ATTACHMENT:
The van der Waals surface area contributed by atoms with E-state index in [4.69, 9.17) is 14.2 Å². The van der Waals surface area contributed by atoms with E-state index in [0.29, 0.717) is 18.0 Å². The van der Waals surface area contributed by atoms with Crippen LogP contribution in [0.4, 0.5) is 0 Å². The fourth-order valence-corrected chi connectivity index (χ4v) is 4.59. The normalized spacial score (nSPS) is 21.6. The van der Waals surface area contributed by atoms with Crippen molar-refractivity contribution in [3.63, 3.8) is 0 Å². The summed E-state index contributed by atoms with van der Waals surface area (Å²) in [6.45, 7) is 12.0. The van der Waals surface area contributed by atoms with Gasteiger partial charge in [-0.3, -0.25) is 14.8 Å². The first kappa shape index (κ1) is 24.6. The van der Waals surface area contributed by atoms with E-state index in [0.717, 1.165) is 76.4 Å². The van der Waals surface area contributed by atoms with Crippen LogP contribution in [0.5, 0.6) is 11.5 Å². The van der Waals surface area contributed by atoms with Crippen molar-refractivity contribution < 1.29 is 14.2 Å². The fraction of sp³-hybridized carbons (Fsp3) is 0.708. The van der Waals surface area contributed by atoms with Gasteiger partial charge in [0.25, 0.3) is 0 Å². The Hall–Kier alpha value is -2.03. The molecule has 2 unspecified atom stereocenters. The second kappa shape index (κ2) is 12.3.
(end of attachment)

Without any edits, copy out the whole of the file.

The van der Waals surface area contributed by atoms with E-state index in [4.69, 9.17) is 14.2 Å². The van der Waals surface area contributed by atoms with E-state index in [0.29, 0.717) is 18.0 Å². The van der Waals surface area contributed by atoms with Crippen LogP contribution in [0.4, 0.5) is 0 Å². The fourth-order valence-corrected chi connectivity index (χ4v) is 4.59. The normalized spacial score (nSPS) is 21.6. The van der Waals surface area contributed by atoms with Crippen molar-refractivity contribution in [3.63, 3.8) is 0 Å². The summed E-state index contributed by atoms with van der Waals surface area (Å²) in [6.45, 7) is 12.0. The van der Waals surface area contributed by atoms with Gasteiger partial charge in [-0.3, -0.25) is 14.8 Å². The first kappa shape index (κ1) is 24.6. The van der Waals surface area contributed by atoms with E-state index in [0.717, 1.165) is 76.4 Å². The van der Waals surface area contributed by atoms with Crippen LogP contribution in [0.5, 0.6) is 11.5 Å². The van der Waals surface area contributed by atoms with Crippen molar-refractivity contribution < 1.29 is 14.2 Å². The fraction of sp³-hybridized carbons (Fsp3) is 0.708. The van der Waals surface area contributed by atoms with Gasteiger partial charge in [0.25, 0.3) is 0 Å². The Hall–Kier alpha value is -2.03. The molecule has 2 unspecified atom stereocenters. The second kappa shape index (κ2) is 12.3.